Our purpose in this book is to adjudicate between these two general explanations of political behavior, that is, between the political culture approach and what we label the institutional approach. The task is important given the marked discrepancies between the empirical and ethical implications of the two approaches. Our analyses include empirical evaluations of their relative merits, as they have found their way into contemporary political science. We conclude that the institutional account outperforms the cultural account, and by a large margin. Let us begin at the beginning, however, by detailing the distinctive characteristics of each approach.
The Political Culture Approach
The belief that cultural differences underlie many of the observed variations across political units has a long pedigree, especially among students of comparative politics. The classic exemplar of the argument in the social sciences remains Max Weber's analysis of linkages between the Protestant ethic and the rise of capitalism in Europe ( 1958a), although as J. R. McCulloch's mid-nineteenth-century remarks about the Irish reproduced in the front of this book remind us, the claim was hardly original with Weber. And one of the benchmark studies of the behavioral revolution in the study of politics is Almond and Verba's (1963) exploration of linkages between civic cultures and democracy across five different societies.
While the popularity of this general perspective has waxed and waned over the past three decades (e.g., the essays in Almond and Verba 1980; Barry 1970, esp. chaps. 3, 4), the presumption that cultural differences drive significant elements of political and economic life enjoys wide currency. Indeed, the perspective has experienced a substantial resurgence in the past decade (Street 1994).
Consider Fukuyama's (1995) analysis of the role of trust in economic performance. Comparing three "high-trust" economies (the United States, Germany, and Japan) with three of their "low-trust" counterparts, Fukuyama concludes that while such factors as technology, markets, and human capital contribute to economic growth, the key ingredient in generating growth is social capital in the form of a supporting culture of trust, or, as he terms it, "spontaneous sociability." This claim is very similar to Harrison's (1985, 1992, 1997) declaration that political, social, and economic development all hinge critically on values involving trust, ethical codes, the exercise of authority, and orientations to work and risk-taking.
In a similar manner, Putnam (1993) compares the performance of regional governments in contemporary Italy to conclude that effective governance hinges critically on durable traditions of civic engagement that go back at least a century, and possibly a millennium. His study parallels Inglehart's (1990, 1997) analyses of a broader range of societies, which argue that cultural values fundamentally drive economic performance and democratic stability.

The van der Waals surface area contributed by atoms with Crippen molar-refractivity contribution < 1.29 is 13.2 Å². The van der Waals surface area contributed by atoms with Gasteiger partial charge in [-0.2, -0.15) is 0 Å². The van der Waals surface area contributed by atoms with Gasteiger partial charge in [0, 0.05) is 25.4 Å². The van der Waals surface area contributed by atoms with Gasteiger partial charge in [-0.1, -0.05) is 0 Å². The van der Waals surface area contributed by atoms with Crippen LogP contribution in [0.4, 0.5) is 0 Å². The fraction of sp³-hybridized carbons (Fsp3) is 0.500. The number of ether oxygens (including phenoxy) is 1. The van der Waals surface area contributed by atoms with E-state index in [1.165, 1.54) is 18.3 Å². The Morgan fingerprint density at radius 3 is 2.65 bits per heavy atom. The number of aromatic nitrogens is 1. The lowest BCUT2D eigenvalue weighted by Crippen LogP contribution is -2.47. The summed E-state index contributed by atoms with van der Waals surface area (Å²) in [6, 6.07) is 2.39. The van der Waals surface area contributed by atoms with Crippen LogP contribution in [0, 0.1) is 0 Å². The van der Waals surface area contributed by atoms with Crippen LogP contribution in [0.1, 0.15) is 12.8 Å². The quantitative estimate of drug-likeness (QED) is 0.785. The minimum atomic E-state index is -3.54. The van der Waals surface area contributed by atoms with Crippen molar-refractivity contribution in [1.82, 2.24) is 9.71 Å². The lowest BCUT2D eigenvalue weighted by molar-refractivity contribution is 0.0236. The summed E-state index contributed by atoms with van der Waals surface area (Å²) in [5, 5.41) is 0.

Such claims are of more than academic interest. For example, it is often asserted that democratization will continue to face severe handicaps in southern Europe, much of Latin America, and most strikingly in East Europe and Russia, given the strong legacy of authoritarianism in the recent past. Attempts to link values to economic performance have similarly clear policy implications, as evidenced by the many discussions about possible links between cultural values and the economic growth rates of the East Asian tigers. Moreover, these claims have already received a good deal of attention. The Economist, for example, waxed rhapsodically about Putnam's book: "a great work of social science, worthy to rank alongside de Tocqueville, Pareto, and Weber." Laitin was only slightly less enthusiastic in his appraisal of the book as a "stunning breakthrough in political culture research" (1995, 171).
Origins of the Argument
The intellectual godfather to work on political culture is Weber's ( 1958a) thesis linking Protestantism with the spirit of capitalism. Weber, of course, sought to identify the peculiar characteristics of Protestantism that he believed gave rise to a distinctive entrepreneurial spirit conducive to economic growth. This argument is at the heart of contemporary claims about political culture, and we examine it more fully in chapter 2.
Subsequent studies of political culture frequently offered a unique exegesis of political behavior within a given state, often cast in terms of national character. Perhaps the most systematic of these involved a series of country studies on the organization of civic training put together by Charles Merriam in the 1920s and summarized in The Making of Citizens ( 1966). However, studies explicitly cast in the national-character mold became increasingly rare after the mid-1950s, a fact Pye (1991a) attributes to the difficulties such studies encountered in meeting the standards proposed by Inkeles and Levinson (1954).
Against this backdrop, Almond and Verba's classic study (1963) represented a major breakthrough because it replaced the idiosyncratic, case-by-case explanations typical of the national-character studies with an explanation couched in terms of general features of political culture that vary systematically from one setting to another and that foster democratic performance. In this sense, their analysis embodied a return to the concerns that motivated Weber in a format that was also sensitive to the analytic and empirical issues raised by Inkeles and Levinson (1954). Almond and Verba paid special attention to the contrasts among participant, subject, and parochial cultures, arguing that democratic outcomes are more likely where participatory norms are widespread, and less likely where trust is low and where values assume a predominantly passive, subject form.